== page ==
UP tops list of states in number of child labourers

This is the status of child labour in Uttar Pradesh.

In 1991, UP stood second with 14.10 lakh child labourers, while Andhra Pradesh topped the country charts. Ten years later, UP was first with 19.27 lakh child labourers, while Andhra Pradesh’s figure had come down to 13.63 lakh. Recent surveys have shown that a large number of childen here, though enrolled in schools, are still working as labourers. And despite schemes like the National Child Labour Project (NCLP) and the Conditioner Cash Transfer (CCT) to check the practice, the numbers refuse to go down.

These revelations were made at a day-long seminar on Anti-Child Labour Day organised jointly by the state Department of Labour and UNICEF in Lucknow on Saturday.

Conceptualised by UNICEF, the CCT runs in 10 districts of the state. These districts — Agra, Lucknow, Kanpur, Moradabad, Firozabad, Aligarh, Bulandshahr, Ghaziabad, Azamgarh and Sonebhadra — were identified as places with a huge population of child labourers. The scheme involves an annual support of Rs 8,000 to the family of a rescued child labour, besides a monthly scholarship of Rs 100 on the condition that the child will study and not go back to work.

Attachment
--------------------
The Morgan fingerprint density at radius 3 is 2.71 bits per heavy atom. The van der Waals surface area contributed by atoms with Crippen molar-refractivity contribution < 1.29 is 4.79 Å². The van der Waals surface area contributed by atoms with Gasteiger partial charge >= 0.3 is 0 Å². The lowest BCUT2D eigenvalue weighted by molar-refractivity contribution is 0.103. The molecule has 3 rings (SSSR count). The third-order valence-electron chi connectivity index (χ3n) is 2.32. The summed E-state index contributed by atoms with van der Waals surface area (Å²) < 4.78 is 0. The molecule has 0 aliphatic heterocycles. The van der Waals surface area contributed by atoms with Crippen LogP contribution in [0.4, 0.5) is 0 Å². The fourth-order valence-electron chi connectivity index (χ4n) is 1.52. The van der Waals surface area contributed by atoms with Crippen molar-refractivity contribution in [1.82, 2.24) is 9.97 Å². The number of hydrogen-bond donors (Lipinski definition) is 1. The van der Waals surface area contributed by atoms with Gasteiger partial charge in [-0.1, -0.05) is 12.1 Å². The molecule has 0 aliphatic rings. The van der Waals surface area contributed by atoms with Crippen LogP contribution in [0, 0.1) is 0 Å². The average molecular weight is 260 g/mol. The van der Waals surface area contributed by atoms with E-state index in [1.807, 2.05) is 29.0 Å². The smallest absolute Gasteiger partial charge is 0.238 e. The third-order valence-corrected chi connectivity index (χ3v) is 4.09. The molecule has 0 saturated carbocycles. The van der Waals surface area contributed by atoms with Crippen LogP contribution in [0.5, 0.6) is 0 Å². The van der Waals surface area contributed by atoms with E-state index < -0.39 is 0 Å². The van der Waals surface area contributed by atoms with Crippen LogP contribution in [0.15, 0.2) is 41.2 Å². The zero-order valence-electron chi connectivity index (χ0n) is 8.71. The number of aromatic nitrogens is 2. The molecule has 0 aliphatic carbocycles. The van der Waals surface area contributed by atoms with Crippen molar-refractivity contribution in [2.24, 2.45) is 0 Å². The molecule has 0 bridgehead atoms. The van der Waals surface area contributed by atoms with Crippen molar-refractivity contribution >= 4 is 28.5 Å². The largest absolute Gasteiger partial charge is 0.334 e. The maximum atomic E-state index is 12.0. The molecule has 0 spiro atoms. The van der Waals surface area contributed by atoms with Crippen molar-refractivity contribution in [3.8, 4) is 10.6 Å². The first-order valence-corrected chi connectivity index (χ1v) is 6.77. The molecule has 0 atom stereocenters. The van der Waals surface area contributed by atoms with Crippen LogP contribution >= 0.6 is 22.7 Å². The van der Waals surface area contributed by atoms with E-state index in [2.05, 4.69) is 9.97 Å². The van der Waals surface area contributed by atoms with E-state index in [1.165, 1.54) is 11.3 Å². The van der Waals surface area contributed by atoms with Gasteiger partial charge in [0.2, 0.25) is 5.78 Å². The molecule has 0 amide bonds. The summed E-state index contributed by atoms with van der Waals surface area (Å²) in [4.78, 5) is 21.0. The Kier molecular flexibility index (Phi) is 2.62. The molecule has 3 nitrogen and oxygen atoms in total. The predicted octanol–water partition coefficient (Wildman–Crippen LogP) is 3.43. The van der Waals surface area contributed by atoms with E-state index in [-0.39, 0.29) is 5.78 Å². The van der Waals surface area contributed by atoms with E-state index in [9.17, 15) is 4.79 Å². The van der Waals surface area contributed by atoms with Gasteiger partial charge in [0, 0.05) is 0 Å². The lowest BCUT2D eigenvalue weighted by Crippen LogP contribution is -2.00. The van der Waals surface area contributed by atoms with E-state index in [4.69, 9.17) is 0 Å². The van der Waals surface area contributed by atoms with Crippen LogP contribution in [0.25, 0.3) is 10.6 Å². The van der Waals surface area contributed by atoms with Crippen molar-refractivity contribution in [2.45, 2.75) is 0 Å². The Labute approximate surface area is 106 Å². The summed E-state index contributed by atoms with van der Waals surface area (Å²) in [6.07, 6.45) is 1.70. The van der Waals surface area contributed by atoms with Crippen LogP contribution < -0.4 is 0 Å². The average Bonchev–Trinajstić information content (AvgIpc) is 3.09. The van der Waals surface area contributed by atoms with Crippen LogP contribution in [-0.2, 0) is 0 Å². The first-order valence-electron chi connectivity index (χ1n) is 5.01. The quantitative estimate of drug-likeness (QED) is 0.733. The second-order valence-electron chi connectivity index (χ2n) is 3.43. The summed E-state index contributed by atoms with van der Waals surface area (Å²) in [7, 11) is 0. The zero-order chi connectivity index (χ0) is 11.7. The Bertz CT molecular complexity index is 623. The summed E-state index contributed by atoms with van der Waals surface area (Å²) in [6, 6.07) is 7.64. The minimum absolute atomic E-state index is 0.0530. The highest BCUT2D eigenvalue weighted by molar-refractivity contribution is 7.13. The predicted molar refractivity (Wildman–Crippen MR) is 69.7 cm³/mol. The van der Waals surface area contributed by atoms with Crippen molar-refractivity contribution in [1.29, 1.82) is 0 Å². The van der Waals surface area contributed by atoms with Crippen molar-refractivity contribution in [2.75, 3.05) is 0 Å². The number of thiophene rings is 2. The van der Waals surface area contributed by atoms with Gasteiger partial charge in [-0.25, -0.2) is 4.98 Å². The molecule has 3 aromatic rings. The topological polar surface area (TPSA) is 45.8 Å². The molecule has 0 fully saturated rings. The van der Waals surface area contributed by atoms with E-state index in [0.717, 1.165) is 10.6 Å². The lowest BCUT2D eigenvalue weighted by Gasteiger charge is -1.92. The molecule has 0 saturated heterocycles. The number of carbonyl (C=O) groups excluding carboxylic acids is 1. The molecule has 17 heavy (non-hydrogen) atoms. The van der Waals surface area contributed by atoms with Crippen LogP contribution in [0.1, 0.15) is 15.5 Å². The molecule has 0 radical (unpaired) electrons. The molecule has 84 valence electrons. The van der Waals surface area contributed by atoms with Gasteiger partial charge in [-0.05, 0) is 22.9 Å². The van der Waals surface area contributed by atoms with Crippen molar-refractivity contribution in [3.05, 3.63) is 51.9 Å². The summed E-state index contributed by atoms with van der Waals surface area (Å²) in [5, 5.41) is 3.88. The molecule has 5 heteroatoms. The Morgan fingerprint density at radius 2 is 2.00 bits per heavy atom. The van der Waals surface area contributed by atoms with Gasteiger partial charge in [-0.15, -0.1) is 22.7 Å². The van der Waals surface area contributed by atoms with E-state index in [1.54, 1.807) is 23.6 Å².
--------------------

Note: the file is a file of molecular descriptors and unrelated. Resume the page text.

Talking about the initiative in Lucknow, where 37 children avail of the CCT scheme, Additional Labour Commissioner R B Lal said the government is trying to identify more children under the programme.

“Most of these children were rescued from the zari-zardozi industry and are studying in NCLP schools. But, their families are very poor and cannot survive without their earnings. Hence, they have been taken under the CCT cover.”

Speaking about the CCT programme, UNICEF’s child welfare expert Rajib Ghoshal said the scheme has shown positive results. “Though the pace is slow, the results are showing. In several places in Moradabad and even Lucknow, children have not gone back to work for the last one year. There are 260 children covered in the state under the scheme and we hope the number will increase,” said Ghoshal.

After two years, the scheme needs to be upscaled, said Ghoshal, addding: “It is important to ensure convergence among different departments like labour, education and health to ensure that child labourers are not just pulled away from work, but also given basic facilities through monetary support.”

UNICEF’s Chief of Field Office (Uttar Pradesh) Adele Khudr said it is important to have a child protection commissioner or an officer in the state to monitor the schemes.

From Indian Express

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